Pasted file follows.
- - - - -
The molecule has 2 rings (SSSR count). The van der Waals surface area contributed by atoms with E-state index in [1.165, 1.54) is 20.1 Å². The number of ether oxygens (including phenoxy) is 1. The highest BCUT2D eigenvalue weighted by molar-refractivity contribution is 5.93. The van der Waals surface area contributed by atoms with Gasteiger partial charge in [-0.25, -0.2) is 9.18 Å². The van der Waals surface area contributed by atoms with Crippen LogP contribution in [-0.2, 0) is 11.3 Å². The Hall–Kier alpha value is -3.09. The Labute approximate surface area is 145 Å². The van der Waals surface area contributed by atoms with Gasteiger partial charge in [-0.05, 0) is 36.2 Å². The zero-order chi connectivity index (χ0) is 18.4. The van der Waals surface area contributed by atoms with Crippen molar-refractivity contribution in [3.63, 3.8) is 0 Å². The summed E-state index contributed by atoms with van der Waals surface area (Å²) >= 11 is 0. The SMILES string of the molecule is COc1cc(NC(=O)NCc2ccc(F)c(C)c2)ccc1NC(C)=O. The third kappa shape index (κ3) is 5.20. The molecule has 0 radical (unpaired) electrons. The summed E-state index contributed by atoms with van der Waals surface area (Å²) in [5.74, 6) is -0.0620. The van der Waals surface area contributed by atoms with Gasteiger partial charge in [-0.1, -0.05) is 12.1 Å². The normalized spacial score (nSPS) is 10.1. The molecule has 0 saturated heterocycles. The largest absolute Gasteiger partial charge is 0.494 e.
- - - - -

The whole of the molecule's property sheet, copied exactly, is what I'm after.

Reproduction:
The molecule has 2 rings (SSSR count). The van der Waals surface area contributed by atoms with E-state index in [1.165, 1.54) is 20.1 Å². The number of ether oxygens (including phenoxy) is 1. The highest BCUT2D eigenvalue weighted by molar-refractivity contribution is 5.93. The van der Waals surface area contributed by atoms with Gasteiger partial charge in [-0.25, -0.2) is 9.18 Å². The van der Waals surface area contributed by atoms with Crippen LogP contribution in [-0.2, 0) is 11.3 Å². The Hall–Kier alpha value is -3.09. The Labute approximate surface area is 145 Å². The van der Waals surface area contributed by atoms with Gasteiger partial charge in [-0.05, 0) is 36.2 Å². The zero-order chi connectivity index (χ0) is 18.4. The van der Waals surface area contributed by atoms with Crippen molar-refractivity contribution in [3.63, 3.8) is 0 Å². The summed E-state index contributed by atoms with van der Waals surface area (Å²) >= 11 is 0. The SMILES string of the molecule is COc1cc(NC(=O)NCc2ccc(F)c(C)c2)ccc1NC(C)=O. The third kappa shape index (κ3) is 5.20. The molecule has 0 radical (unpaired) electrons. The summed E-state index contributed by atoms with van der Waals surface area (Å²) in [5.74, 6) is -0.0620. The van der Waals surface area contributed by atoms with Gasteiger partial charge in [-0.1, -0.05) is 12.1 Å². The normalized spacial score (nSPS) is 10.1. The molecule has 0 saturated heterocycles. The largest absolute Gasteiger partial charge is 0.494 e.